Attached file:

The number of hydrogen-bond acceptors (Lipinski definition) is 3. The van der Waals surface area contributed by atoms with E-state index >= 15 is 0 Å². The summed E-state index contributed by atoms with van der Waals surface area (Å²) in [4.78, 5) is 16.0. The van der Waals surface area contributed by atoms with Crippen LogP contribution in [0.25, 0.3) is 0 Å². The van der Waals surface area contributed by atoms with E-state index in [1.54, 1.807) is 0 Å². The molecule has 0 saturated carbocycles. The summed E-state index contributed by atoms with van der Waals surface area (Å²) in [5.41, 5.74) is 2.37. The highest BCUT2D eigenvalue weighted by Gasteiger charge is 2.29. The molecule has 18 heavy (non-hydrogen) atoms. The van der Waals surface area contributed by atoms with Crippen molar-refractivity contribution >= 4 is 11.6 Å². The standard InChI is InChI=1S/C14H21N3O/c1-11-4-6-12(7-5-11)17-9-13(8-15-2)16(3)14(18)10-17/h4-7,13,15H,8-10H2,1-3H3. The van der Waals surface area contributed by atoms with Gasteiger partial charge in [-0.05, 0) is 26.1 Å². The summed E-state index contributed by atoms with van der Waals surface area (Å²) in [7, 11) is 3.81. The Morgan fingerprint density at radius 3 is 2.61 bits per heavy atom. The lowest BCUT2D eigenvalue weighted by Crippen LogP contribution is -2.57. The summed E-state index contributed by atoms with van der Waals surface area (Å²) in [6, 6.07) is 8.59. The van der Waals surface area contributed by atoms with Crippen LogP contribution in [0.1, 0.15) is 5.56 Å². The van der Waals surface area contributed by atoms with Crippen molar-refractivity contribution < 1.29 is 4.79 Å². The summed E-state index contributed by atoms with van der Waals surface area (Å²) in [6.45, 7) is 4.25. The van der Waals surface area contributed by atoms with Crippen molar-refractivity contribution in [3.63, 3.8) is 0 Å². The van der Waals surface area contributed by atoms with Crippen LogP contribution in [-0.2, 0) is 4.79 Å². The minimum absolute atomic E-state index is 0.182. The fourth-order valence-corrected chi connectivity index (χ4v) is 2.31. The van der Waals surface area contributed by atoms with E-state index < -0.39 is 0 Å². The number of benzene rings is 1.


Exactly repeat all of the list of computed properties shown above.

The number of hydrogen-bond acceptors (Lipinski definition) is 3. The van der Waals surface area contributed by atoms with E-state index >= 15 is 0 Å². The summed E-state index contributed by atoms with van der Waals surface area (Å²) in [4.78, 5) is 16.0. The van der Waals surface area contributed by atoms with Crippen LogP contribution in [0.25, 0.3) is 0 Å². The van der Waals surface area contributed by atoms with E-state index in [1.54, 1.807) is 0 Å². The molecule has 0 saturated carbocycles. The summed E-state index contributed by atoms with van der Waals surface area (Å²) in [5.41, 5.74) is 2.37. The highest BCUT2D eigenvalue weighted by Gasteiger charge is 2.29. The molecule has 18 heavy (non-hydrogen) atoms. The van der Waals surface area contributed by atoms with Crippen molar-refractivity contribution >= 4 is 11.6 Å². The standard InChI is InChI=1S/C14H21N3O/c1-11-4-6-12(7-5-11)17-9-13(8-15-2)16(3)14(18)10-17/h4-7,13,15H,8-10H2,1-3H3. The van der Waals surface area contributed by atoms with Gasteiger partial charge in [-0.05, 0) is 26.1 Å². The summed E-state index contributed by atoms with van der Waals surface area (Å²) in [7, 11) is 3.81. The Morgan fingerprint density at radius 3 is 2.61 bits per heavy atom. The lowest BCUT2D eigenvalue weighted by Crippen LogP contribution is -2.57. The summed E-state index contributed by atoms with van der Waals surface area (Å²) in [6, 6.07) is 8.59. The van der Waals surface area contributed by atoms with Crippen LogP contribution in [0.1, 0.15) is 5.56 Å². The van der Waals surface area contributed by atoms with Crippen molar-refractivity contribution < 1.29 is 4.79 Å². The summed E-state index contributed by atoms with van der Waals surface area (Å²) in [6.45, 7) is 4.25. The van der Waals surface area contributed by atoms with Crippen molar-refractivity contribution in [3.63, 3.8) is 0 Å². The van der Waals surface area contributed by atoms with Crippen LogP contribution in [-0.2, 0) is 4.79 Å². The minimum absolute atomic E-state index is 0.182. The fourth-order valence-corrected chi connectivity index (χ4v) is 2.31. The van der Waals surface area contributed by atoms with E-state index < -0.39 is 0 Å². The number of benzene rings is 1.